Finding a balance when teaching at church about sexuality is difficult. I can’t tell you how many times I’ve had a youth pastor say to me, “I was going to do a purity series, but the parents got upset.”
As a college minister, we talk about sex all the time.
It’s a good thing the parents barely know me because my response would probably be something extremely smart like, “Oh, what other verses or major themes of the Bible would you like me to exclude? If you could just provide me with a list of acceptable scriptures, I’ll be glad to stay within your parameters.”
In all seriousness, skipping over sex as you read the Scripture is, in my opinion, irresponsible.
So how do we navigate the taboo topic?
1. Don’t skip over passages about marriage or with other sexual tones.
My favorite example of this is the book of Hosea. I don’t think I’ve ever been to a youth worship where they talked about Hosea.
Why? Well, because Hosea compares God’s love towards Israel to a man taking a woman into the woods and seducing her.
Of course, we want to skip over that! What we don’t realize when we skip it is that we are reinforcing the culture’s idea that sex is dirty or secret.
We lose the fact that God honors it and celebrates it and cherishes His people to the same level as that of a husband and a wife.
2. Teach gender alongside sex.
It’s easy to give a quick “save sex for marriage” discussion. What would it look like if we were to say to our teenagers, “When we read Scripture, it is clear that being a man includes taking care of women, working hard and serving others for the Gospel? Meanwhile, being a woman includes accepting leadership from worthy men and nurturing relationships to provide opportunities for the Gospel.”
This really is easy to teach in our church. Provide opportunities for guys to serve and ladies to nurture younger believers. When they learn how to interact with one another in a Biblical manner, they build relationships on a foundation other than physical touch.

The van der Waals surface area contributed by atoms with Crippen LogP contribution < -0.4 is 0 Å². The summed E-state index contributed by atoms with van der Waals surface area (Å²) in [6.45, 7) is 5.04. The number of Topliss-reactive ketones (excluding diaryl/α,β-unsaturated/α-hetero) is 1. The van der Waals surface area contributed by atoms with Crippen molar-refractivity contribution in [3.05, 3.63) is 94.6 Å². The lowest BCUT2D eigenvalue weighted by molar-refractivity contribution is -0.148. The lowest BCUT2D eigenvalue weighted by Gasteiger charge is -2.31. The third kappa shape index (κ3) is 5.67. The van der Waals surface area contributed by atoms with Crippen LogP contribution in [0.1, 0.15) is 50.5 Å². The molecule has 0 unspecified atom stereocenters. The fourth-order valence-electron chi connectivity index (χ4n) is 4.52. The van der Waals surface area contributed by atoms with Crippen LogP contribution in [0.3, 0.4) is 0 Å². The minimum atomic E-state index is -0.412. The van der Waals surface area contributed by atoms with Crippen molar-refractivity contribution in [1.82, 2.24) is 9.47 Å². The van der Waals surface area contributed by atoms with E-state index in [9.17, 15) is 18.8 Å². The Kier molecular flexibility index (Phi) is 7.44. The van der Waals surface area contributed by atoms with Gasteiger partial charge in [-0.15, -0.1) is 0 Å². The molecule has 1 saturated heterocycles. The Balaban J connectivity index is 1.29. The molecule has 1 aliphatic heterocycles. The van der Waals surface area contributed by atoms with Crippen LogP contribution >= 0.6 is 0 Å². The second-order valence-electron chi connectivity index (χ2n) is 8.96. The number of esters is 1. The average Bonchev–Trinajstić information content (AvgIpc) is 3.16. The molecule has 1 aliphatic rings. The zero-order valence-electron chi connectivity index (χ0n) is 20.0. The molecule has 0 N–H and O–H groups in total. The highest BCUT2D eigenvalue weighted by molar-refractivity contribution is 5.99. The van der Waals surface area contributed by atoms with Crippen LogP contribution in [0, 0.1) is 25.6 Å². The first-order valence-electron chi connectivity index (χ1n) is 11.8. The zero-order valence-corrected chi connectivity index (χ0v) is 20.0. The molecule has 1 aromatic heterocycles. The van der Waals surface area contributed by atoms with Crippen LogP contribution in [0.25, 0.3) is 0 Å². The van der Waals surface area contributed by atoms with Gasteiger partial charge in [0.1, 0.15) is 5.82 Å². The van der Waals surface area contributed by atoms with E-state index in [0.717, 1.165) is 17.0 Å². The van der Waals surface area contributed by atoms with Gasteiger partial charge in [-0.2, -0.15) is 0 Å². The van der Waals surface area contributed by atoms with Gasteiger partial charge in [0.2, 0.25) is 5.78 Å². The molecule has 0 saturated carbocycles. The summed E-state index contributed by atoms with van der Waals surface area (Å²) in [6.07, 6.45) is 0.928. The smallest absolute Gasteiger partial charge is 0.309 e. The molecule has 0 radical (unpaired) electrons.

3. Talk about sex often.
I’m not talking about unnecessary or crude conversation. Don’t tell dirty jokes. Don’t suggest movies with sexual undertones or borderline nudity (looking at you Power Rangers). What I mean is, don’t have “dating night” once a year, but weave theology of gender and sexuality into your teaching throughout the year. Teach all passages in their entirety.
4. Don’t teach rules.
Teenagers have enough rules. Inevitably, the rules will eventually become oppressive or loose. Theology serves as a guiding thread to help make wise decisions. Understand the theology of gender, identity, and sexuality, and teach that.
5. Teach everything in a redemptive tone.
Somebody’s parents are divorced. Somebody is struggling with homosexuality. Somebody is addicted to porn. Somebody is sending nude snapchats as a way to find their worth. Somebody has been sexually abused and is afraid to tell anyone. Somebody is struggling to find their value after they lost their virginity. God still loves them deeply, and like Hosea, He is pursuing them.
Emily Hamilton is the ministry assistant to the church and missions development director at the Etowah Baptist Association and is an active part of leading college and youth ministries at her church.
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